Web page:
You will be hearing in the news this week about the 25th anniversary of the Americans with Disabilities Act (ADA). Locally, there will be a celebration Friday, July 17 at Capitol Park in Boise. Our own Richard Pimentel will be one of the featured speakers. If you’ve seen his movie, “Music Within”, you know he played a major role in the passage of this landmark legislation.
In 1990, when the ADA was passed, First United Methodist Church in Nampa was about as inaccessible to people with disabilities (and people of advanced age) as one could imagine. Typical of many churches built in that era, it had multiple levels, many steps, and restrooms no one in a wheelchair could possibly use. The law did not require us to change our building, but this church chose to leave that building (the big sandstone building still standing at 404 12th Street South, across the street from the Salvation Army and now used as a campus of Christian Faith Center) and build something new on one level and fully accessible to all. Years later, Richard and Debbie Pimentel and family found us and have been such a blessing to our church.
Part of this church’s ministry recently celebrated its 10th anniversary. We call our Sunday evening worship service “Simply Worship”. About half the attenders arrive in wheelchairs. Those who are ambulatory live with disabilities severe enough that they are unable to live independently. Their caregivers attend with them. I am proud to be pastor of a church that not only has a building that is accessible to all but also has a heart for all people, especially those who need a little extra TLC.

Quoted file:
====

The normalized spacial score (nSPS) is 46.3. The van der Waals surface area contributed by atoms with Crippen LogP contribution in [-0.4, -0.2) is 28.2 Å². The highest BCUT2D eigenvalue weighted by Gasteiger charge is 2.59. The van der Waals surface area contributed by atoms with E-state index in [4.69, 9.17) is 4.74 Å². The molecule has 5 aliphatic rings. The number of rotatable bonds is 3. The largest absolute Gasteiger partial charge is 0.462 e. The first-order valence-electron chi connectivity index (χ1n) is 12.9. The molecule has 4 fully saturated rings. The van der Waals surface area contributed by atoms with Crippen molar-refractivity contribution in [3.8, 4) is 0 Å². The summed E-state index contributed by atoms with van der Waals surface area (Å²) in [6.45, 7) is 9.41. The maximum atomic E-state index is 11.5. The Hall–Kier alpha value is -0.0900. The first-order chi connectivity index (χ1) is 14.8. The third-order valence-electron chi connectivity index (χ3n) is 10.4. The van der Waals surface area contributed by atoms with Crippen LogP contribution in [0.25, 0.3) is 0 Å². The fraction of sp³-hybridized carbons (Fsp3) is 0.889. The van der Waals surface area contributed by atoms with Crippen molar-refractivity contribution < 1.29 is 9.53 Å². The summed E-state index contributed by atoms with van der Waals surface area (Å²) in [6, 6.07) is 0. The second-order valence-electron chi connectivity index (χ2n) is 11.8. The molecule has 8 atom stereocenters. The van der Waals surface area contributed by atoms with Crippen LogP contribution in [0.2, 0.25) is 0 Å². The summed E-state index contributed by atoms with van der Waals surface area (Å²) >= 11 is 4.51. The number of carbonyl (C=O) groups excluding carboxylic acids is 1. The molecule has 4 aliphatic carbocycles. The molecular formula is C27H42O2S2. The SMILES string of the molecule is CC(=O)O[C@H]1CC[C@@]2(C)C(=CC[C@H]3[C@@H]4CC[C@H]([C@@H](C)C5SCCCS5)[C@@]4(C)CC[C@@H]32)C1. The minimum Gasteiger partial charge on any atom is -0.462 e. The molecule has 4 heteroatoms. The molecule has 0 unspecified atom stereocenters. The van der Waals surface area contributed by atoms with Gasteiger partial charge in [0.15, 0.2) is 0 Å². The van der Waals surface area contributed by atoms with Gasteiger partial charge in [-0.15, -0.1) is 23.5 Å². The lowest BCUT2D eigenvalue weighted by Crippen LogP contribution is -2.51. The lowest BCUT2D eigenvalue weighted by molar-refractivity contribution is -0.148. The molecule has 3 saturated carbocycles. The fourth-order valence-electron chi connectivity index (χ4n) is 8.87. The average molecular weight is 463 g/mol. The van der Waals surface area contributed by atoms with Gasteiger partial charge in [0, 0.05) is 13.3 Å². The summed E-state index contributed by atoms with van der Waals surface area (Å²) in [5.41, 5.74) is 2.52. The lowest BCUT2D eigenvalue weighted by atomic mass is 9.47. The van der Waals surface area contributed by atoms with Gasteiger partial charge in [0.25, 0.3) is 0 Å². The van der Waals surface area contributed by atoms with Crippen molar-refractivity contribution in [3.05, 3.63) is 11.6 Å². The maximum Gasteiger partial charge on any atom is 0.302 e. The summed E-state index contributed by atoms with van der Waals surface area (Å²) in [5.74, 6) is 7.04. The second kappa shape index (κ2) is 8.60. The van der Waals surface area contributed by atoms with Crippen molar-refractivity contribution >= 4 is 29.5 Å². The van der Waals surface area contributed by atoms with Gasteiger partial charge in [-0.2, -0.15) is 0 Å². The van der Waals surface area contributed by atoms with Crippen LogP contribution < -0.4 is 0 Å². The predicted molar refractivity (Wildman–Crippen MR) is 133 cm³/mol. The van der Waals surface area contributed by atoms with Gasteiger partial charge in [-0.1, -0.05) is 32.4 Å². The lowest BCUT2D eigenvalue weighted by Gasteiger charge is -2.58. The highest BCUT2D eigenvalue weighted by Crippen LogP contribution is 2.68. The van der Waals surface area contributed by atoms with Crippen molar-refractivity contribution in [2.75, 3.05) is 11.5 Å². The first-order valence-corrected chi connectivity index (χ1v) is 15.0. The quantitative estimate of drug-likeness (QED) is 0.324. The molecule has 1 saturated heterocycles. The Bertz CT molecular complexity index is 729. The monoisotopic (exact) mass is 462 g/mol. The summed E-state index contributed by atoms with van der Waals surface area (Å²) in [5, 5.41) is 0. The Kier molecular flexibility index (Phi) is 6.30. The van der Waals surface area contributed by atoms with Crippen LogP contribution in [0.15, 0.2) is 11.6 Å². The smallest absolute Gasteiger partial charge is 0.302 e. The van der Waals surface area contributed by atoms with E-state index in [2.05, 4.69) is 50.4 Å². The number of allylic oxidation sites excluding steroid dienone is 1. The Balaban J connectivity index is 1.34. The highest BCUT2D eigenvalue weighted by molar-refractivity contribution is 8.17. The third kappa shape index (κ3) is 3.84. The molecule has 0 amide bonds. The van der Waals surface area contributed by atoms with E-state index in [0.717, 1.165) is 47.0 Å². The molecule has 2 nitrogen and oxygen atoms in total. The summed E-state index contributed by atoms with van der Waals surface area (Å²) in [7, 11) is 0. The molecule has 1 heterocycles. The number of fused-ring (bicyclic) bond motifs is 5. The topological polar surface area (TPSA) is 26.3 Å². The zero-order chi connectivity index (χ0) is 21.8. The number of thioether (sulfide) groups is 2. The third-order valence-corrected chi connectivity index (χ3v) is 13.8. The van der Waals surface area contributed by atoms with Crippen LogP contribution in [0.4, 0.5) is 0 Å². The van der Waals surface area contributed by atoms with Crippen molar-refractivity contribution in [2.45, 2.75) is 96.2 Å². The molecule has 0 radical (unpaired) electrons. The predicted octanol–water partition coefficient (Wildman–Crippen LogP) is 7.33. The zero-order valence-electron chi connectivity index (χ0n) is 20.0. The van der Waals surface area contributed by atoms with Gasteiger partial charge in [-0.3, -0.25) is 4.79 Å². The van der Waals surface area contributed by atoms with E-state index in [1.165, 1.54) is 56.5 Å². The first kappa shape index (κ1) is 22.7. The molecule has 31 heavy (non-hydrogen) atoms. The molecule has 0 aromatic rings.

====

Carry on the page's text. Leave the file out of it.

When it comes down to it, do any of you know anyone who is not living with some disability? I could give you a long list of mine. We’re all broken, we’re all flawed, we’re all needy, we’re all works in progress. We all need all the TLC we can get. And that’s really what church is all about.
As I review the history of the ADA, I am reminded that churches were among its most vocal opponents. They feared the costs they would be forced to incur to bring their ancient buildings up to the new standards. The law was passed with accommodations to alleviate those fears. And churches that continue to be relevant today have figured out ways to become accessible to all, whether required by law or not.
As I spoke with Richard this morning, he told me the current nomenclature is “universal access”. Universal means everyone. Not just those with obvious disabilities, but the rest of us too whose disabilities may be less obvious.